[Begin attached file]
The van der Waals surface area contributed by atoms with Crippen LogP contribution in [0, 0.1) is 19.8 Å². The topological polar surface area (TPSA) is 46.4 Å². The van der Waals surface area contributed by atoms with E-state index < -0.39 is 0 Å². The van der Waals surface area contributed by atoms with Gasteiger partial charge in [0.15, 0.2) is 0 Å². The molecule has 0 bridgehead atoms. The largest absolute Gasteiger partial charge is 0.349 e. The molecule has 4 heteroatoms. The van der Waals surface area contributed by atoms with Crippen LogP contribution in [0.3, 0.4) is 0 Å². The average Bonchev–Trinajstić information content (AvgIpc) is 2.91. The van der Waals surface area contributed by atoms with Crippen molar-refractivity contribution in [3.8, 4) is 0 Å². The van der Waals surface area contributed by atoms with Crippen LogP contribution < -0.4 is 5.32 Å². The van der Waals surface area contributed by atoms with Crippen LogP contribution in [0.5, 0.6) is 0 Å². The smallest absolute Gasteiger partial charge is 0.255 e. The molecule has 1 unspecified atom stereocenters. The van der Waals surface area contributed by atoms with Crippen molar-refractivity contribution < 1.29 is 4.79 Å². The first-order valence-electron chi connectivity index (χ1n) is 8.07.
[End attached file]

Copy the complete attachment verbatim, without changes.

The van der Waals surface area contributed by atoms with Crippen LogP contribution in [0, 0.1) is 19.8 Å². The topological polar surface area (TPSA) is 46.4 Å². The van der Waals surface area contributed by atoms with E-state index < -0.39 is 0 Å². The van der Waals surface area contributed by atoms with Gasteiger partial charge in [0.15, 0.2) is 0 Å². The molecule has 0 bridgehead atoms. The largest absolute Gasteiger partial charge is 0.349 e. The molecule has 4 heteroatoms. The van der Waals surface area contributed by atoms with Crippen LogP contribution in [0.3, 0.4) is 0 Å². The average Bonchev–Trinajstić information content (AvgIpc) is 2.91. The van der Waals surface area contributed by atoms with Crippen molar-refractivity contribution in [3.8, 4) is 0 Å². The van der Waals surface area contributed by atoms with Crippen LogP contribution < -0.4 is 5.32 Å². The van der Waals surface area contributed by atoms with Crippen LogP contribution in [0.5, 0.6) is 0 Å². The smallest absolute Gasteiger partial charge is 0.255 e. The molecule has 1 unspecified atom stereocenters. The van der Waals surface area contributed by atoms with Crippen molar-refractivity contribution < 1.29 is 4.79 Å². The first-order valence-electron chi connectivity index (χ1n) is 8.07.